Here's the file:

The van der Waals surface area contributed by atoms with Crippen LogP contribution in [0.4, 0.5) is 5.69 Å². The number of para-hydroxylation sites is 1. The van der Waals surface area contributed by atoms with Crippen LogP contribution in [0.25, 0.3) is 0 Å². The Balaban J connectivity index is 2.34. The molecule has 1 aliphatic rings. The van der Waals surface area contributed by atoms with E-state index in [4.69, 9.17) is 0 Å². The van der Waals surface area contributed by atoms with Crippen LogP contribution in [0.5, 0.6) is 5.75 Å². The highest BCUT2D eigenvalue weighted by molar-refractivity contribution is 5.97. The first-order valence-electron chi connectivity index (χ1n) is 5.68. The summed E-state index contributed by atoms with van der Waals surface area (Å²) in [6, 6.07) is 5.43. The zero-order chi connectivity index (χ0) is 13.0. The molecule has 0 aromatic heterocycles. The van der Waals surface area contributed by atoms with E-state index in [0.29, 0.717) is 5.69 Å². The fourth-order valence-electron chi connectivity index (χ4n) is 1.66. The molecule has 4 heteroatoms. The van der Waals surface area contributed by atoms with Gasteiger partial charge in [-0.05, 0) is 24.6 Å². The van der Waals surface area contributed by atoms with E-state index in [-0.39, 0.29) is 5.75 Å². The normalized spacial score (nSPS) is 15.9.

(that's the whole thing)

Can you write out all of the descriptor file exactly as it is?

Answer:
The van der Waals surface area contributed by atoms with Crippen LogP contribution in [0.4, 0.5) is 5.69 Å². The number of para-hydroxylation sites is 1. The van der Waals surface area contributed by atoms with Crippen LogP contribution in [0.25, 0.3) is 0 Å². The Balaban J connectivity index is 2.34. The molecule has 1 aliphatic rings. The van der Waals surface area contributed by atoms with E-state index in [4.69, 9.17) is 0 Å². The van der Waals surface area contributed by atoms with Crippen LogP contribution in [0.5, 0.6) is 5.75 Å². The highest BCUT2D eigenvalue weighted by molar-refractivity contribution is 5.97. The first-order valence-electron chi connectivity index (χ1n) is 5.68. The summed E-state index contributed by atoms with van der Waals surface area (Å²) in [6, 6.07) is 5.43. The zero-order chi connectivity index (χ0) is 13.0. The molecule has 0 aromatic heterocycles. The van der Waals surface area contributed by atoms with E-state index in [0.29, 0.717) is 5.69 Å². The fourth-order valence-electron chi connectivity index (χ4n) is 1.66. The molecule has 4 heteroatoms. The van der Waals surface area contributed by atoms with Gasteiger partial charge in [-0.05, 0) is 24.6 Å². The van der Waals surface area contributed by atoms with E-state index in [-0.39, 0.29) is 5.75 Å². The normalized spacial score (nSPS) is 15.9.